Humboldtian Plant Geography

Up until the end of the eighteenth century, botanists concentrated their eorts on nding individual plants and classifying the specimens into species and higher taxa. In 1790, however, Alexander von Humboldt set out a programme for a new form of plant geography which traces the connections and relations by which all plants are bound together among themselves, designates in what lands they are found, in what atmospheric conditions they live .... Humboldt drew attention to the fact that plants tended to grow together in recognizable and recurring groups and was the rst to use the term association, albeit informally, to describe these types of vegetation. He developed a non-oristic classication of vegetation types, based upon the growth form of the constituent plants. Using a number of measuring instruments, Humboldt sought to correlate the geographical distribution of vegetation with a wide variety of environmental variables. Humboldts eld work was done mainly in South America but later investigators, Anton Kerner for example, employed and rened his methods in the investigation of European vegetation. In 1822, Joachim Schouw devised the -etum nomenclature, whereby, for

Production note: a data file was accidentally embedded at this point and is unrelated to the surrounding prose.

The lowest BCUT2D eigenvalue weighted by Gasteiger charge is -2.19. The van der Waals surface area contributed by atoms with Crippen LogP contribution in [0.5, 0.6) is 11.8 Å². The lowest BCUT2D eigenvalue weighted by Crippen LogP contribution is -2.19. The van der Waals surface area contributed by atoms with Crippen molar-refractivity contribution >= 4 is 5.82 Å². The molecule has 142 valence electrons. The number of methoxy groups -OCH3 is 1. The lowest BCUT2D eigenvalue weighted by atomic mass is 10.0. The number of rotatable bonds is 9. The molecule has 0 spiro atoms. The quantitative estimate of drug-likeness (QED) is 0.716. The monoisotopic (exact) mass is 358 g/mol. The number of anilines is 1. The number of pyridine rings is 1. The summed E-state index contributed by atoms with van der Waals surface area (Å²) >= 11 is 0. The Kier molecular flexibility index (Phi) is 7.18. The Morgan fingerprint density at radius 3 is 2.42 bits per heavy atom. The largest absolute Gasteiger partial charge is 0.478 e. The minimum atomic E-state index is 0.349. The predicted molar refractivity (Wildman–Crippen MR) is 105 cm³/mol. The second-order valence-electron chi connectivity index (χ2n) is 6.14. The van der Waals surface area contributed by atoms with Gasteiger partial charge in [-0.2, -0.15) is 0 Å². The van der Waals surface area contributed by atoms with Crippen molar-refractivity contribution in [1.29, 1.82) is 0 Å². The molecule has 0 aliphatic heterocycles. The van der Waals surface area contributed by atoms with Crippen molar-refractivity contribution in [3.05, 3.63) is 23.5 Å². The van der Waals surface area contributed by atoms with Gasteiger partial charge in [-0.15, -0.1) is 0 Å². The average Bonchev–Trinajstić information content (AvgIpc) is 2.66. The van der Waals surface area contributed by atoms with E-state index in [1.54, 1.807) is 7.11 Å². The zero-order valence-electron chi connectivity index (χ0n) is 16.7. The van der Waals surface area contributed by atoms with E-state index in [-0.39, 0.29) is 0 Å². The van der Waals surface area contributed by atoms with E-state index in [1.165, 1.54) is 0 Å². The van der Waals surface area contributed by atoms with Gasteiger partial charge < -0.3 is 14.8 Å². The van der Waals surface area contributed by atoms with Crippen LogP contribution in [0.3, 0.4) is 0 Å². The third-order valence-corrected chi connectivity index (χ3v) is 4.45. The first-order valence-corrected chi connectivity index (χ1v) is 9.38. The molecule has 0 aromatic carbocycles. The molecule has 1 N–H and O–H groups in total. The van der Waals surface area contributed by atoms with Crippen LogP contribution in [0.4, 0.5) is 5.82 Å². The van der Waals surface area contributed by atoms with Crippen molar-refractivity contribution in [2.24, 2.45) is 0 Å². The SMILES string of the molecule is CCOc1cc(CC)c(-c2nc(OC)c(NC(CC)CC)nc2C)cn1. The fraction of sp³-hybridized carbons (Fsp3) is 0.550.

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History of Plant Ecology

outline of what was now called plant ecology a programme of research into vegetation, its character, species composition and distribution; and into the relation of its constituent species to environmental factors. Also in the same decade, Oscar Drude, a student of Grisebach, produced his classic study, Deutchsland Panzengeographie. Schimper and Warmings books were quickly translated into English; the former as Plant Geography upon a Physiological Basis (1903), the latter as Oecology of Plants: An introduction to the study of plant communities (1909).

Plant Ecology in America and Britain